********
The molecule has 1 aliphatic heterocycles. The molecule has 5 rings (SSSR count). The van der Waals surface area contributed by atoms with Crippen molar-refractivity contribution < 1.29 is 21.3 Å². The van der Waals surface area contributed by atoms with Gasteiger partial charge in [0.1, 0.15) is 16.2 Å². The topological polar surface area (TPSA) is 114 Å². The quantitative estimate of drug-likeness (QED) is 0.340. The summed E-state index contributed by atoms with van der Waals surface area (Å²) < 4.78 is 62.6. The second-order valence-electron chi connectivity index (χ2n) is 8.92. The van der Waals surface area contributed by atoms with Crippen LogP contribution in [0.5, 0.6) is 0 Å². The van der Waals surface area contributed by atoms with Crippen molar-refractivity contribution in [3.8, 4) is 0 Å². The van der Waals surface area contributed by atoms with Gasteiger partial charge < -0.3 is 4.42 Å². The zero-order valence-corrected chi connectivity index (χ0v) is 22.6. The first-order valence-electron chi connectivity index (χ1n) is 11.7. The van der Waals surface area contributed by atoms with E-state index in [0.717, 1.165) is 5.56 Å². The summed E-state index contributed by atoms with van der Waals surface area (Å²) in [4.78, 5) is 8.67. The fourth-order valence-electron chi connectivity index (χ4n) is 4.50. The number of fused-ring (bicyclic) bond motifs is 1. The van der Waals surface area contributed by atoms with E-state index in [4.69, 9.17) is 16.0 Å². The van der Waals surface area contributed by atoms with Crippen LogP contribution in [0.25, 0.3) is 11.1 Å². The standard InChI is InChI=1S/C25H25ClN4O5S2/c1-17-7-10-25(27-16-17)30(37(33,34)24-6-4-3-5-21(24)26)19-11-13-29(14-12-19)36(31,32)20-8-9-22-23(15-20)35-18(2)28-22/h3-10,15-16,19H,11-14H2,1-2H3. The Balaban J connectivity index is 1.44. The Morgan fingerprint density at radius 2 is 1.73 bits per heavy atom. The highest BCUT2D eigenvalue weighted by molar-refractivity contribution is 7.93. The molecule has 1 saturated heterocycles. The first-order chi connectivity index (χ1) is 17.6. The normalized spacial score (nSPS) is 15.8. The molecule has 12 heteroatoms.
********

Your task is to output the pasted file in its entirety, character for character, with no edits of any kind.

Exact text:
The molecule has 1 aliphatic heterocycles. The molecule has 5 rings (SSSR count). The van der Waals surface area contributed by atoms with Crippen molar-refractivity contribution < 1.29 is 21.3 Å². The van der Waals surface area contributed by atoms with Gasteiger partial charge in [0.1, 0.15) is 16.2 Å². The topological polar surface area (TPSA) is 114 Å². The quantitative estimate of drug-likeness (QED) is 0.340. The summed E-state index contributed by atoms with van der Waals surface area (Å²) < 4.78 is 62.6. The second-order valence-electron chi connectivity index (χ2n) is 8.92. The van der Waals surface area contributed by atoms with Crippen LogP contribution in [0.5, 0.6) is 0 Å². The van der Waals surface area contributed by atoms with Crippen molar-refractivity contribution in [3.8, 4) is 0 Å². The van der Waals surface area contributed by atoms with Gasteiger partial charge < -0.3 is 4.42 Å². The zero-order valence-corrected chi connectivity index (χ0v) is 22.6. The first-order valence-electron chi connectivity index (χ1n) is 11.7. The van der Waals surface area contributed by atoms with E-state index in [0.717, 1.165) is 5.56 Å². The summed E-state index contributed by atoms with van der Waals surface area (Å²) in [4.78, 5) is 8.67. The fourth-order valence-electron chi connectivity index (χ4n) is 4.50. The number of fused-ring (bicyclic) bond motifs is 1. The van der Waals surface area contributed by atoms with E-state index in [4.69, 9.17) is 16.0 Å². The van der Waals surface area contributed by atoms with Crippen LogP contribution in [0.25, 0.3) is 11.1 Å². The standard InChI is InChI=1S/C25H25ClN4O5S2/c1-17-7-10-25(27-16-17)30(37(33,34)24-6-4-3-5-21(24)26)19-11-13-29(14-12-19)36(31,32)20-8-9-22-23(15-20)35-18(2)28-22/h3-10,15-16,19H,11-14H2,1-2H3. The Balaban J connectivity index is 1.44. The Morgan fingerprint density at radius 2 is 1.73 bits per heavy atom. The highest BCUT2D eigenvalue weighted by molar-refractivity contribution is 7.93. The molecule has 1 saturated heterocycles. The first-order chi connectivity index (χ1) is 17.6. The normalized spacial score (nSPS) is 15.8. The molecule has 12 heteroatoms.